According to a study conducted by Sattva Consulting, India has the greatest number of people volunteering and donating money in the world. With a total of 34,242 crores in total giving in 2017, India ranks number one in the world, ahead of both the USA and China, in everyday giving by ordinary citizens.
Despite ordinary Hindus contributing their time, treasure, and skills for their dharma, the roles of Hindu volunteer and faith-based organizations cannot be overlooked. Rashtriya Swayamsevak Sangh, the RSS or the Sangh, and its karyakartas (volunteers) have been at the forefront of volunteer work in India for almost a century. From its exemplary work during wars and natural calamities, the Sangh has always been there with its trademark sewa bhav (allegiance to service alone) that seeks no publicity, reward, or recognition. Sangh’s work during the ongoing novel coronavirus pandemic in India is not an exception.
In response to the pandemic, the RSS and its volunteers have been providing essential groceries, food, masks, and hand sanitizers across India. Also, Sangh volunteers have been running several kitchens to provide food for migrant and daily-wage workers. They have been running separate helplines for elderly citizens, students, residents of North East, and physically challenged individuals and families. According to RSS functionaries, the Sangh had distributed 1,22,468 weekly dry ration packets until last week. The packet included flour, rice, pulse, salt, oil, potatoes, sugar, and tea leaves. Besides, they have served 28,62,312 individual prepared food packets. They are currently operating 508 temporary gau-shalas and animal shelters.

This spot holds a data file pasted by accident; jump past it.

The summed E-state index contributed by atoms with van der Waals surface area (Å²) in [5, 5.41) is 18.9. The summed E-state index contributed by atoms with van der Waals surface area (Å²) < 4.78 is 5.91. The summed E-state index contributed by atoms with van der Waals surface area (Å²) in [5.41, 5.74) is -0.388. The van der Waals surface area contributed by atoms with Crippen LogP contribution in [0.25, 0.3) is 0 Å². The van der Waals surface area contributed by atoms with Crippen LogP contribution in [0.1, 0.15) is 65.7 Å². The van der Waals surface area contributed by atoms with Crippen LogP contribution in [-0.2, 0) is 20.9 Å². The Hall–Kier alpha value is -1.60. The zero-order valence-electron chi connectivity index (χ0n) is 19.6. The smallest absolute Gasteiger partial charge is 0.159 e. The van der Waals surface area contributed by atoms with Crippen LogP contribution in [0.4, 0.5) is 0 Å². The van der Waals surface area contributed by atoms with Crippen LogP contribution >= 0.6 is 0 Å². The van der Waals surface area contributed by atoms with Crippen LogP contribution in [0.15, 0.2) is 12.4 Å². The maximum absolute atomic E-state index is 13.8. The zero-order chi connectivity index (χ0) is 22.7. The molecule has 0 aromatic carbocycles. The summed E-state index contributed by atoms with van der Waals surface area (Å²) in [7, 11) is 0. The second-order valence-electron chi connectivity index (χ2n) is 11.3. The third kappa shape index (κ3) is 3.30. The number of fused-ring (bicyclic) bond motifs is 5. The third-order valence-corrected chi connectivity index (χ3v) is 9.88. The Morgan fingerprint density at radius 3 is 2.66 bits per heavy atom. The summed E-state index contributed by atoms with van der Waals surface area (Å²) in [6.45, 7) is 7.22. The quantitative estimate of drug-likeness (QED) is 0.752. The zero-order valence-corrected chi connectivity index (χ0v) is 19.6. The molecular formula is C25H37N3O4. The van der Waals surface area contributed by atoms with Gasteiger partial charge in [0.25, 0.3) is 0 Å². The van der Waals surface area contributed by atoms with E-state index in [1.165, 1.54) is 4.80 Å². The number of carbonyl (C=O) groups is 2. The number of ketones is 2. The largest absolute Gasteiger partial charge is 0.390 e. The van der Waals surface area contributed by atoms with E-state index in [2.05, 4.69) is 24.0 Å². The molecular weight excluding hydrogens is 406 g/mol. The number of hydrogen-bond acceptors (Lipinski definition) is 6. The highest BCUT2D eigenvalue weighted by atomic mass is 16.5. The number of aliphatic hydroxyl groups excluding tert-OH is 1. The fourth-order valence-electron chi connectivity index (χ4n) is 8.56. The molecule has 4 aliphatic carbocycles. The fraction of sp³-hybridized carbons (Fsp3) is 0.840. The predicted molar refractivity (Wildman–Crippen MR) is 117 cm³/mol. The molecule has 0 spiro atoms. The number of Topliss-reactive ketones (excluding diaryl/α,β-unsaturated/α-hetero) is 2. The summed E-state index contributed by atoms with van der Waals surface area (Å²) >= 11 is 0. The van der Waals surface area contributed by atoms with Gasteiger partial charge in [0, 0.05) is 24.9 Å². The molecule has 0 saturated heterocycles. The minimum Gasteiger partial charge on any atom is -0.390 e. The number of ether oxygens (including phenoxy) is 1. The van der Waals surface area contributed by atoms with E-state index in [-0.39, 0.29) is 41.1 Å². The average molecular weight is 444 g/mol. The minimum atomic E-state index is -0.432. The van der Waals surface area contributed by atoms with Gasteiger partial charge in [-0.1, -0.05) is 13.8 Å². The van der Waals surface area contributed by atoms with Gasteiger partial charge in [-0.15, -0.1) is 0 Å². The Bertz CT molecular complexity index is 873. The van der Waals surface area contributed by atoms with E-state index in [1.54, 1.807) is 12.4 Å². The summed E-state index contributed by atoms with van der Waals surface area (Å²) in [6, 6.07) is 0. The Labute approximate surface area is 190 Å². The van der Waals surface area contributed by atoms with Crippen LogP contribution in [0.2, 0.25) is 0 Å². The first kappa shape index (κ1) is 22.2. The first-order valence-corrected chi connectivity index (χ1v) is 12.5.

The Akshaya Patra Foundation is another Hindu NGO headquartered in Bengaluru, India. Since 2000, the foundation has been working on providing fresh and nutritional mid-day meals to children in schools. The Foundation today is the largest Mid-Day Meal program in the world serving 1.8 million kids from 19,039 schools across India. In response to the COVID-19 pandemic, the foundation has been providing healthy cooked meals and dry ration kits to thousands of people across India.
In the US, Sewa International has been working in the field of disaster relief and rehabilitation. A Hindu faith-based organization started in 1989, Sewa was recognized by the federal, state, and local governments for its relief work in the aftermath of Hurricane Harvey in 2017 that left a trail of devastation in the southern US state of Texas. In the current COVID-19 pandemic situation, Sewa with its more than 200 volunteers across the USA, has once again been at the forefront. They have distributed 30,000 masks and 4,000 pairs of gloves and have an additional 300,000 masks on backorder. Besides, several local bodies, temples, and individuals have responded to the call for dharma. Many bhandaras and langars are being organized all across India daily.